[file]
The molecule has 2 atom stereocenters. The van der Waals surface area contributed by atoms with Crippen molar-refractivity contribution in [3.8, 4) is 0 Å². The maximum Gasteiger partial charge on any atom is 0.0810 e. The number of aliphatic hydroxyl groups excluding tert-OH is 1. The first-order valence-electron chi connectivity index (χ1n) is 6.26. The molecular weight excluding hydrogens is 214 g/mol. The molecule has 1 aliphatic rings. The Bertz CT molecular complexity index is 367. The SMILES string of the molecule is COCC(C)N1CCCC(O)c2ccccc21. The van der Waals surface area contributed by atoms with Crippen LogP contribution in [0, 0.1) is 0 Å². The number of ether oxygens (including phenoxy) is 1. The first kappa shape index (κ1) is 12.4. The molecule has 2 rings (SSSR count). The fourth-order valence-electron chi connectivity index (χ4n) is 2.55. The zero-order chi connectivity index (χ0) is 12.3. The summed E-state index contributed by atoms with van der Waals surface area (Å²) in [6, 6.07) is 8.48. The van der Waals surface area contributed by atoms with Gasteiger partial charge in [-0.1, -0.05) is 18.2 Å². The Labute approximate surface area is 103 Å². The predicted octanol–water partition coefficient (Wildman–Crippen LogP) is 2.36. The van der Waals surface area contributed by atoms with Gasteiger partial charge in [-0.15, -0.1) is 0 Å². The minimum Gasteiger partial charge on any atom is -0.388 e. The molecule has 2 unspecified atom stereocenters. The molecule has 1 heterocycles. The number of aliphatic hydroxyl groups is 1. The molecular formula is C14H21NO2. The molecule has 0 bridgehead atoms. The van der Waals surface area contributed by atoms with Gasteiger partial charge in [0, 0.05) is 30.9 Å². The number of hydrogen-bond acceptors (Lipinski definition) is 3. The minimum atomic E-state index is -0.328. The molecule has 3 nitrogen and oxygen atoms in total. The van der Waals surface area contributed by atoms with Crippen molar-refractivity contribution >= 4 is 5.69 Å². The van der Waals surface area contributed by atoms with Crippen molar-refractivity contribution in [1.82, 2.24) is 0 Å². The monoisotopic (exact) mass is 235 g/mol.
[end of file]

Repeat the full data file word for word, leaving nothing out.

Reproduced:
The molecule has 2 atom stereocenters. The van der Waals surface area contributed by atoms with Crippen molar-refractivity contribution in [3.8, 4) is 0 Å². The maximum Gasteiger partial charge on any atom is 0.0810 e. The number of aliphatic hydroxyl groups excluding tert-OH is 1. The first-order valence-electron chi connectivity index (χ1n) is 6.26. The molecular weight excluding hydrogens is 214 g/mol. The molecule has 1 aliphatic rings. The Bertz CT molecular complexity index is 367. The SMILES string of the molecule is COCC(C)N1CCCC(O)c2ccccc21. The van der Waals surface area contributed by atoms with Crippen LogP contribution in [0, 0.1) is 0 Å². The number of ether oxygens (including phenoxy) is 1. The first kappa shape index (κ1) is 12.4. The molecule has 2 rings (SSSR count). The fourth-order valence-electron chi connectivity index (χ4n) is 2.55. The zero-order chi connectivity index (χ0) is 12.3. The summed E-state index contributed by atoms with van der Waals surface area (Å²) in [6, 6.07) is 8.48. The van der Waals surface area contributed by atoms with Gasteiger partial charge in [-0.1, -0.05) is 18.2 Å². The Labute approximate surface area is 103 Å². The predicted octanol–water partition coefficient (Wildman–Crippen LogP) is 2.36. The van der Waals surface area contributed by atoms with Gasteiger partial charge in [-0.15, -0.1) is 0 Å². The minimum Gasteiger partial charge on any atom is -0.388 e. The molecule has 2 unspecified atom stereocenters. The molecule has 1 heterocycles. The number of aliphatic hydroxyl groups is 1. The molecular formula is C14H21NO2. The molecule has 0 bridgehead atoms. The van der Waals surface area contributed by atoms with Gasteiger partial charge in [0, 0.05) is 30.9 Å². The number of hydrogen-bond acceptors (Lipinski definition) is 3. The minimum atomic E-state index is -0.328. The molecule has 3 nitrogen and oxygen atoms in total. The van der Waals surface area contributed by atoms with Crippen molar-refractivity contribution >= 4 is 5.69 Å². The van der Waals surface area contributed by atoms with Crippen molar-refractivity contribution in [1.82, 2.24) is 0 Å². The monoisotopic (exact) mass is 235 g/mol.